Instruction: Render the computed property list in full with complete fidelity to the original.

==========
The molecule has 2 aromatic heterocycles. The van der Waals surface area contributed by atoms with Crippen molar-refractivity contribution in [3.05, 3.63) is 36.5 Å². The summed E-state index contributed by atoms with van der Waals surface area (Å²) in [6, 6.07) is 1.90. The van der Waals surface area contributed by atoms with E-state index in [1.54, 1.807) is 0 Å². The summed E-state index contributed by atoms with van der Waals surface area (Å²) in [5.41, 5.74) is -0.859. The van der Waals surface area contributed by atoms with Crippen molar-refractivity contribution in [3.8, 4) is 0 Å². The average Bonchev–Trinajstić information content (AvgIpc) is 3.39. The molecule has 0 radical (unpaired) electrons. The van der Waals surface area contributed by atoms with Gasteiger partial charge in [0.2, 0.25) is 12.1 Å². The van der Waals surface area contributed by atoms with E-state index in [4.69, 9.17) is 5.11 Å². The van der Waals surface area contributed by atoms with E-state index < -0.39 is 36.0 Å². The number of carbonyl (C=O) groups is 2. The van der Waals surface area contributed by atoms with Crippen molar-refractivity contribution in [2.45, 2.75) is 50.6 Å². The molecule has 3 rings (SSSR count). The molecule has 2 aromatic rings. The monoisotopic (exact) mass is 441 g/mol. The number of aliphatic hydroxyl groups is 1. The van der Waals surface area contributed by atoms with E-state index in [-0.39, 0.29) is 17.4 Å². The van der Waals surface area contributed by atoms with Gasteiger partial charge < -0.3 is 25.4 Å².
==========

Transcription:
The molecule has 2 aromatic heterocycles. The van der Waals surface area contributed by atoms with Crippen molar-refractivity contribution in [3.05, 3.63) is 36.5 Å². The summed E-state index contributed by atoms with van der Waals surface area (Å²) in [6, 6.07) is 1.90. The van der Waals surface area contributed by atoms with E-state index in [1.54, 1.807) is 0 Å². The summed E-state index contributed by atoms with van der Waals surface area (Å²) in [5.41, 5.74) is -0.859. The van der Waals surface area contributed by atoms with Crippen molar-refractivity contribution in [3.8, 4) is 0 Å². The average Bonchev–Trinajstić information content (AvgIpc) is 3.39. The molecule has 0 radical (unpaired) electrons. The van der Waals surface area contributed by atoms with Gasteiger partial charge in [0.2, 0.25) is 12.1 Å². The van der Waals surface area contributed by atoms with E-state index in [4.69, 9.17) is 5.11 Å². The van der Waals surface area contributed by atoms with E-state index < -0.39 is 36.0 Å². The number of carbonyl (C=O) groups is 2. The van der Waals surface area contributed by atoms with Crippen molar-refractivity contribution in [2.45, 2.75) is 50.6 Å². The molecule has 3 rings (SSSR count). The molecule has 2 aromatic rings. The monoisotopic (exact) mass is 441 g/mol. The number of aliphatic hydroxyl groups is 1. The van der Waals surface area contributed by atoms with E-state index in [-0.39, 0.29) is 17.4 Å². The van der Waals surface area contributed by atoms with Gasteiger partial charge < -0.3 is 25.4 Å².